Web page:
Most people know they can save money by living in Mexico. What they don't think about is the ways that can affect their social life, for example how much more frequently they might be able to entertain.
Once into my second year here, the time had come for me to to arrange my first cocktail party. The guests would be mainly Mexican. I knew that I would learn a few things about customs and taste buds.
My evening plan called for guests to have a glass of wine, watch the sun set over the ocean from the deck downstairs, and then move upstairs to the apartment for some appetizers.
If you don't trust your Spanish skills over the phone, you can entrust RSVPs to a friend, but beware. The day of the party, I queried my conduit as to how many were coming. Americans prefer the bald truth that enables us to plan and adjust our attitude and expectations, and how much wine to buy.
Mexicans want you to be happy. They never want to be the bearer of what could be “bad news." They are more likely to answer a direct question with what they think you want to hear. In a party situation, this leaves you little idea of what will happen or how many people will be there. The estimate is usually quite optimistic.
I am sure you have encountered a great deal of commentary on the Mexican concept of time, usually applied to the rather worn example of waiting for the gardener, electrician or handyman but not how it affects your entertainment planning.
I had set the party for 5:00 p.m. expecting no arrivals until at least 6:00 (I'm no greenhorn to Mexico!). I sweated over the arrachera steak and a hot grill, still in my work-out clothes at the appointed hour of the party not in the least concerned about anyone arriving.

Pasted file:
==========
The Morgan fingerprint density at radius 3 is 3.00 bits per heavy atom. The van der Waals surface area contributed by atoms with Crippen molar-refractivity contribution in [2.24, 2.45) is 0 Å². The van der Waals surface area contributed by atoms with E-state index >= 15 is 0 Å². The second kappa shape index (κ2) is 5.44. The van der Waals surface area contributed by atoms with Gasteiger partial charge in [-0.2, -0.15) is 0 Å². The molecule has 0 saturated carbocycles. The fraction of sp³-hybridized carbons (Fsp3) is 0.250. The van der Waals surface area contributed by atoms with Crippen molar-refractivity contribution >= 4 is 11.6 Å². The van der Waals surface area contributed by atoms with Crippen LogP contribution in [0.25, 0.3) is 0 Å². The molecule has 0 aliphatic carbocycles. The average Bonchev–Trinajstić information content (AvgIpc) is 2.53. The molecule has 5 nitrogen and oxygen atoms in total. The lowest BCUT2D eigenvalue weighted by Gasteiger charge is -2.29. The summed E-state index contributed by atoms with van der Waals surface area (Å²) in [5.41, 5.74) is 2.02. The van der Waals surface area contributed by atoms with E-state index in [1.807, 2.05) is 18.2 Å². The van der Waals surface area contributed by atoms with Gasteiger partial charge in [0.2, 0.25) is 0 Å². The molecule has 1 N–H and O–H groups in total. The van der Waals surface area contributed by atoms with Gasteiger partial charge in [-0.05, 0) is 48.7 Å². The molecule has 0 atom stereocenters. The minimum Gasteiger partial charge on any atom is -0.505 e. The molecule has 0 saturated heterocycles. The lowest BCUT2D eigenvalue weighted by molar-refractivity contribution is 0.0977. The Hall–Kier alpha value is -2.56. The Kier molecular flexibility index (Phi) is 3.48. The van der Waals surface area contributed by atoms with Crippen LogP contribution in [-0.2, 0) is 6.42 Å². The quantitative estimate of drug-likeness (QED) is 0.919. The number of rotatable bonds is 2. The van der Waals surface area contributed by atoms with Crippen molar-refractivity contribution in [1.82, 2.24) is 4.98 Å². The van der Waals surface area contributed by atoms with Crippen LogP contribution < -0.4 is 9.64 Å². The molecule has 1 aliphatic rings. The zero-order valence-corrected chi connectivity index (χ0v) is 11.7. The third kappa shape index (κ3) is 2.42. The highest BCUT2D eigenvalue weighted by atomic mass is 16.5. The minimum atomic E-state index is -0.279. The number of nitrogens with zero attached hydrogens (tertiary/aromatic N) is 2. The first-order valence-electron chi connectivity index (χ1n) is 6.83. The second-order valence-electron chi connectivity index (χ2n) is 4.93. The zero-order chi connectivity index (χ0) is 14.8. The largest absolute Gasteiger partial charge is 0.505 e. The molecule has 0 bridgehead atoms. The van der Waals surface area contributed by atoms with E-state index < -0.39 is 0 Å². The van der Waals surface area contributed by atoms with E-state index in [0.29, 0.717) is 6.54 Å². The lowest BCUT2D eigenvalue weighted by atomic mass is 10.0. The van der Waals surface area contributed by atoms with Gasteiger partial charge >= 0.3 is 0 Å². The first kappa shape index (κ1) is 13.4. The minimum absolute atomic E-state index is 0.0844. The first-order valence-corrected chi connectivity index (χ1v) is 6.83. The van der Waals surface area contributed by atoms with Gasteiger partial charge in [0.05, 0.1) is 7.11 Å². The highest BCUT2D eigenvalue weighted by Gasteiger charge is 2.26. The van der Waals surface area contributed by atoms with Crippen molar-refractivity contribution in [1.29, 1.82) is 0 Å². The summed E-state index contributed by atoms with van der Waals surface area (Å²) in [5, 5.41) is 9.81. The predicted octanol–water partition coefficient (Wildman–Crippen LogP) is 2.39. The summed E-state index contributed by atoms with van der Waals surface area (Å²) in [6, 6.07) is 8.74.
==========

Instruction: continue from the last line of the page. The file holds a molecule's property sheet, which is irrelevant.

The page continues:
A few people arrived by 6:15. Some were calling to tell me they were on their way after 9:00 that night, just as the first guests were leaving. If you are trying to introduce certain people to one another, it can get difficult. They'd meet as one was leaving, the other arriving.
At home in Denver, sometimes we relied on on potluck dinners to enable everyone to get together frequently even when budgets were tight. As I planned my party in Mexico, several people insisted that I not worry or work too hard, that everyone would bring food, maybe something to drink.
Fortunately, I didn't fall for that one. Mexicans are very generous, and women never come empty-handed, but expect something along the line of a gift, a jar of fancy olives for example, or cookies with a bow on the box you would not want to untie that night. They were more in line with a gift, not the standard bottles of wine you come to expect when hosting parties at home.
I should have carried a panoramic camera for the hot sauce isle.
I had hits and misses on my menu. Cream cheese is popular in Mexico, so cream cheese, meat and cheese rolled up in tortillas and sliced played well.
Crusty loaves of bread that had been scored, injected with garlic butter and mozzarella and served as a pull-apart were hits.
My arrachera steak looked like shoe leather, which I managed to ruin in spite of the warnings about how easy the thinly cut flank steak is to overcook.